Interview with Jordanian Co-writer and Producer Nadia Eliewat

‘Solitaire’, a film from Jordan, Lebanon and Egypt played at the DC Film Festival last week. JAADC reached out to the Jordanian co-writer and producer Nadia Eliewat about the film, her journey as a young Arab filmmaker and how Jordanians in the U.S. can help support the Jordanian film industry. Interviewed by Merissa Khurma, Public Affairs and Outreach from JAADC. 


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Merissa: Congratulations on 'Solitaire's' success. Tell us more about your journey writing it.

Nadia: It was just after WHEN MONALIZA SMILED was released in 2012 when Sophie Boutros (co-writer and director) and I were planning to work on a short film together. The story started as an idea for a short film and with constant development and long discussions the scope of the film became bigger and bigger. The number of characters we created grew and while weaving their tales we came to a conclusion that this film has to be a feature. 

As a Jordanian with Palestinian roots, co-telling a story about people from the Levant - Lebanese and Syrians in the case of Mahbas - was not foreign for me. They speak different accents and there is also the specificity of the culture that we still all share as levantines when you look at the bigger picture. 

Our project participated at the INTERCHANGE program in 2013, which is a film development lab that is acollaboration between Dubai International Film Festival and Tornio Film Lab/Italy during which we completed the first draft of the screenplay. Sophie and I shot the 5th draft of script. It is important to mention that during the ideation process we worked with Louay Khraish who is our partner in story development, and we also worked with the Italian script doctor Nicola Lusuardi through out the process.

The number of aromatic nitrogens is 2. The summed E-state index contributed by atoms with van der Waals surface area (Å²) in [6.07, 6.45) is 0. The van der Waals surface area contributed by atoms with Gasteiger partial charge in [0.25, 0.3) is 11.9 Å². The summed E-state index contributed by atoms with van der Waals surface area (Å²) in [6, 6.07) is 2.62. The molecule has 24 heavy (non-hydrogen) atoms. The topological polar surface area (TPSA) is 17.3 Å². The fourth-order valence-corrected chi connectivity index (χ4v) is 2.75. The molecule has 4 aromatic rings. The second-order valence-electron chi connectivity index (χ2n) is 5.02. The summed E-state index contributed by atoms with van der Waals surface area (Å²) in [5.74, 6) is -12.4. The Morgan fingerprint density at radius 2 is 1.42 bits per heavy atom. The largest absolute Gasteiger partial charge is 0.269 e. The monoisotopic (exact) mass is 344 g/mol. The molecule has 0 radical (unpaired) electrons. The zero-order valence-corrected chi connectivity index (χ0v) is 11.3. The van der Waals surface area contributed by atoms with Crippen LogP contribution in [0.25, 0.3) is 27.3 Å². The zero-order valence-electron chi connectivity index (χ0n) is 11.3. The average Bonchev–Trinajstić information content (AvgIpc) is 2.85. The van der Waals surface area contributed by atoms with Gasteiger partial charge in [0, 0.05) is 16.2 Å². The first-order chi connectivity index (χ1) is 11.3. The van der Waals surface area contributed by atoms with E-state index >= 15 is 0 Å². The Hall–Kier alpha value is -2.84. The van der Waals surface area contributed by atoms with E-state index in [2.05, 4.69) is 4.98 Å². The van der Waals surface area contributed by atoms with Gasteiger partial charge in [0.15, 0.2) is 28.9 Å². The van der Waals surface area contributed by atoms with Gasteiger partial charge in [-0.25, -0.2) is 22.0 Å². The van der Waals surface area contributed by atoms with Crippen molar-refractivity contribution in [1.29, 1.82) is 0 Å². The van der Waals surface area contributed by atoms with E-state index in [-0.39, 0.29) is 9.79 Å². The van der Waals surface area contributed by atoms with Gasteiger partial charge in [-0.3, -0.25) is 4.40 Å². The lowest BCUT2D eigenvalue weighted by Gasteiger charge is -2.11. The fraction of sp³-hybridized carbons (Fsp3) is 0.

Screenwriting for me is the most challenging phase, yet, the most exciting. During this phase you start to really understand your story and the more you explore the world of your characters in depth the more you become attach to them, they become real, they have their own existence outside the time limitation of the screenplay. 

During the writing process we kept asking ourselves lots of questions, and with every answer we built confidence and we became more and more certain that this story must be told. We wanted to tell a story and acceptance and tolerance, about love during the difficult times the Arab World and the world in general is going through, and I believe we succeeded. 

Merissa: Why did you decide to become a filmmaker?

Nadia: When I was still in fifth grade I wanted to become a theater director, I don't think that I understood what directing was at that point, but I was fascinated by the idea of telling stories on stage for an audience. My father wanted me to become an architect and then we came to an agreement in between (Visual Arts). I joined the college of Arts and Design at Jordan University in 2002 and I made use of every credit possible outside my core courses to study theater. My passion for storytelling started taking a different shape after I was equipped with the Visual Arts tools and knowledge.